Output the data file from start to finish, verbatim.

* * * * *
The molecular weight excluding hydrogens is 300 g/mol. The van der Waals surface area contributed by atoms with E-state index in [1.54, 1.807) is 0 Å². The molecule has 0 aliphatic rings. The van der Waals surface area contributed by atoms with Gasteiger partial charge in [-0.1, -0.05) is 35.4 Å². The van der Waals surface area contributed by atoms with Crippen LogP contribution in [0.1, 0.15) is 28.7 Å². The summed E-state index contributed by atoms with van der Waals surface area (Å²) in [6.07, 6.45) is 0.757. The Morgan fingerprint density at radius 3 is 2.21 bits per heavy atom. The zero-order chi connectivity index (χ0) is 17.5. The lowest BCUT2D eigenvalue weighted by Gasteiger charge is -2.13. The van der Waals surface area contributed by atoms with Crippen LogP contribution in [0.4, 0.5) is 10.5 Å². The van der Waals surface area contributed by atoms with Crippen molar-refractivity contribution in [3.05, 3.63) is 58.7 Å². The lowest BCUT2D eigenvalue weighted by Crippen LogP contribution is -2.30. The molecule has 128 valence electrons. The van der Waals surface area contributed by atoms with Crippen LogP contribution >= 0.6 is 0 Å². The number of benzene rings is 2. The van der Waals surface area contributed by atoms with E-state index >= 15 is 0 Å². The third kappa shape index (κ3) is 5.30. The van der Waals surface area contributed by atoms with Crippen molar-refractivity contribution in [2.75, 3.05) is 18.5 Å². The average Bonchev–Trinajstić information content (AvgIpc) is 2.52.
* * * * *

The molecular weight excluding hydrogens is 300 g/mol. The van der Waals surface area contributed by atoms with E-state index in [1.54, 1.807) is 0 Å². The molecule has 0 aliphatic rings. The van der Waals surface area contributed by atoms with Gasteiger partial charge in [-0.1, -0.05) is 35.4 Å². The van der Waals surface area contributed by atoms with Crippen LogP contribution in [0.1, 0.15) is 28.7 Å². The summed E-state index contributed by atoms with van der Waals surface area (Å²) in [6.07, 6.45) is 0.757. The Morgan fingerprint density at radius 3 is 2.21 bits per heavy atom. The zero-order chi connectivity index (χ0) is 17.5. The lowest BCUT2D eigenvalue weighted by Gasteiger charge is -2.13. The van der Waals surface area contributed by atoms with Crippen LogP contribution in [0.4, 0.5) is 10.5 Å². The van der Waals surface area contributed by atoms with Crippen molar-refractivity contribution in [3.05, 3.63) is 58.7 Å². The lowest BCUT2D eigenvalue weighted by Crippen LogP contribution is -2.30. The molecule has 128 valence electrons. The van der Waals surface area contributed by atoms with Crippen LogP contribution >= 0.6 is 0 Å². The number of benzene rings is 2. The van der Waals surface area contributed by atoms with E-state index >= 15 is 0 Å². The third kappa shape index (κ3) is 5.30. The van der Waals surface area contributed by atoms with Crippen molar-refractivity contribution in [2.75, 3.05) is 18.5 Å². The average Bonchev–Trinajstić information content (AvgIpc) is 2.52.